After being found in violation of the state's Freedom of Information Act, the city of Fort Smith wants to narrow the legal definition of what this cherished Act considers to be a meeting, something the state's Supreme Court repeatedly has defined since the law was enacted in 1967.
The city's attempt comes after Judge Michael Fitzhugh, in a summary judgment, found city board members violated the law by exchanging emails involving city business without giving legally required public notice.
City Attorney Jerry Canfield appealed Fitzhugh's decision to the Supreme Court, along with the whopping $172.50 in court fees awarded to the plaintiff Bruce Wade, who was represented by Fort Smith attorney Joey McCutchen (does this bulldog lawyer ever sleep?)
Canfield also is asking the Arkansas Freedom of Information Act Task Force, an advisory group to the state Legislature, to consider changing the law in defining what legally constitutes a meeting. Although ambiguous in its language, the city's overall intent is to narrow the existing definition of a "meeting" to allow informal meetings of fewer than a quorum to be considered legal even in situations where board members are discussing an city issue.
The request goes further, saying the current law violates the First Amendment rights of board members by preventing them from freely communicating with one another about city business via email. I can't see that hound huntin'. Public servants simply need to make the public they serve aware when they plan to discuss the public's business.
The city wants the Legislature to redefine and thereby constrict what legally constitutes a meeting under the Freedom of Information Act and basically throw the entire law that has served our state into enduring turmoil and confusion.
The way I understand the proposal, an entire board of any city or public body could communicate via email without giving public notice of their discussions, as long as they don't involve a third party. The public-notice provision would be enforced only during face-to-face meetings attended by a quorum of members. Canfield oddly refers to those as a "gathering," a term not included in the current law.
This attempt to narrow the law is unnecessary. The good news for the city attorney is it does provide an opportunity to increase the billable legal hours on Fort Smith taxpayers.
As if Judge Fitzhugh's ruling wasn't sufficient to make the point that elected officials can't conduct informal meetings about their business via emails, Circuit Judge Stephen Tabor issued a similar finding in a case McCutchen filed in 2017 against the Fort Smith School District. As with the city officials, some school board members also had been caught conducting business among themselves via email without giving public notice.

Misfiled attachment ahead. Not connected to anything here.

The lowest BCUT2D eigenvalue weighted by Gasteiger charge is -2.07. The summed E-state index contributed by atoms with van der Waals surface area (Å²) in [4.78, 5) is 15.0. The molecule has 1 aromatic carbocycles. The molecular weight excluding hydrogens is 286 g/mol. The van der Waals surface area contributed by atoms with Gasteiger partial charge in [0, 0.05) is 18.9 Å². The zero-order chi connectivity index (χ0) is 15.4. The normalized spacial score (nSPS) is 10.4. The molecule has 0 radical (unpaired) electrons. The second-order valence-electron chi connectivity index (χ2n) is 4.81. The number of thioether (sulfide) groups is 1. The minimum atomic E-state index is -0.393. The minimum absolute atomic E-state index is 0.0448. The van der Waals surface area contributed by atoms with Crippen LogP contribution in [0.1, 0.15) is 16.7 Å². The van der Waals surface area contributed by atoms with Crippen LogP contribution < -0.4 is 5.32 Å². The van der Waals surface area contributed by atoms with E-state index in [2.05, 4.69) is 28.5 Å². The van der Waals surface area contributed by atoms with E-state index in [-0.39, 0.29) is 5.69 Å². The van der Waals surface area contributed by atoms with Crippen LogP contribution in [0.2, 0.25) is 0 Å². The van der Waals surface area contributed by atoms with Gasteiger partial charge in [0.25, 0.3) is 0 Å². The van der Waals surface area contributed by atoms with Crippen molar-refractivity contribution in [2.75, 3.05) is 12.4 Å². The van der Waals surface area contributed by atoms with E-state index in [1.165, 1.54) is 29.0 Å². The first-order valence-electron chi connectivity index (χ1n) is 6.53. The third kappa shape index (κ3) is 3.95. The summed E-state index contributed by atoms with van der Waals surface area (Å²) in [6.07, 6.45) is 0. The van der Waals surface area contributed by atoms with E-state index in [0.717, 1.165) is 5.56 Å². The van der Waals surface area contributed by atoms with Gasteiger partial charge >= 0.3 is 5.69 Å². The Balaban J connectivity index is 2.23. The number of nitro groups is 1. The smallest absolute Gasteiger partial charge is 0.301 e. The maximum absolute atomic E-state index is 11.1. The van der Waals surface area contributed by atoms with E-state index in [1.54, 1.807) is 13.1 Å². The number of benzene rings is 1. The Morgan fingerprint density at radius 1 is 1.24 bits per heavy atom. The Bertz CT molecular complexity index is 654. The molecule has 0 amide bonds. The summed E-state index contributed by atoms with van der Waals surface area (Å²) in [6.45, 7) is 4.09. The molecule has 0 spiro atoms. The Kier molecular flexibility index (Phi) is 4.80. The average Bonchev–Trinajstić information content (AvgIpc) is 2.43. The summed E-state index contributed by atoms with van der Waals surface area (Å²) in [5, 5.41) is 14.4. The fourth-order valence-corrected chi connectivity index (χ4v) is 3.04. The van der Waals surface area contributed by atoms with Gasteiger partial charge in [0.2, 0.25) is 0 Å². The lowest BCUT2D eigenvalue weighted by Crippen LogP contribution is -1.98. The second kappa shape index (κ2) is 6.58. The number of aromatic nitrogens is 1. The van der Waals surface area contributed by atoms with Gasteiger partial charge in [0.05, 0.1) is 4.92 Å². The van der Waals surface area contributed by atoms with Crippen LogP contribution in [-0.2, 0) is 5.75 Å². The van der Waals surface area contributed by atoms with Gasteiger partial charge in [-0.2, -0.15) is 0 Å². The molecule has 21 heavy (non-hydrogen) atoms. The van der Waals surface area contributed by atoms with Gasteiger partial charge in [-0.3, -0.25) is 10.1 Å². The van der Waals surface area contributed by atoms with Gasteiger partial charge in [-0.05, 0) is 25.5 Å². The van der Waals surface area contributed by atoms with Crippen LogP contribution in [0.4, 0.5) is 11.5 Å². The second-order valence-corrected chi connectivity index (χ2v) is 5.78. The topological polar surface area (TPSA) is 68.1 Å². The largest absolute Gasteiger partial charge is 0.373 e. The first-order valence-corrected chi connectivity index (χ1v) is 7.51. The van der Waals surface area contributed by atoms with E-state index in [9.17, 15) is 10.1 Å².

Is there something in the Fort Smith water supply that causes elected officials there to misunderstand the Freedom of Information Act of 1967? It intended to ensure all formal or informal meetings of governing bodies are conducted transparently (excepting executive personnel-related matters).
With Fort Smith ruled in violation of informal meetings that in the words of Judge Fitzhugh "clearly should have occurred in a public setting," then enjoined from conducting further business in that manner, why would the city appeal?
If that weren't flagrant enough, the case against the city's school district, which prosecuting attorney Dan Shue had the sheriff investigate, prompted Shue to inform the district that if they were again caught abusing the Freedom of Information Act, he'd consider such acts as a criminal offense.
I asked McCutchen, at the center of both cases, for his thoughts.
"Should the city of Fort Smith's logic apply, if there was ever a prohibition against secret meetings by two or three Board of Directors [members], which the act now states, that would be a violation of the Board of Directors' First Amendment rights and you would have no open-meeting provisions in any FOIA law," he said. "I'm fine with the board members having as many conversations about a certain item of public business as they like if they just give notice to the public of what they're doing.
"The Supreme Court has adequately defined what a meeting is over the last 50 years," he continued. "The city simply wants to narrow the definition of a meeting so they can evade it and do its thing in the cover of darkness."
Our forms of communication have changed dramatically since 1967. Common sense says we need adequate public notice when officials conduct the public's business via emails or otherwise. It does not mean appropriate changes should basically yank our law's teeth and leave its battered remains so ambiguous and confusing as to defy recognition, which I believe the Fort Smith proposal essentially would do.
Two Fort Smith judges have issued similar rulings on how this email question violates the law. The Supreme Court has been clear in describing public meetings and legal notification. The Legislature would be malfeasant if it knowingly attempted to mortally wound such a noble law that exists purely in the public interest to benefit those who violate it by preferring to do the public's business in the darkness.
Mike Masterson is a longtime Arkansas journalist. Email him at firstname.lastname@example.org.
Editorial on 04/08/2018
Print Headline: Change the law?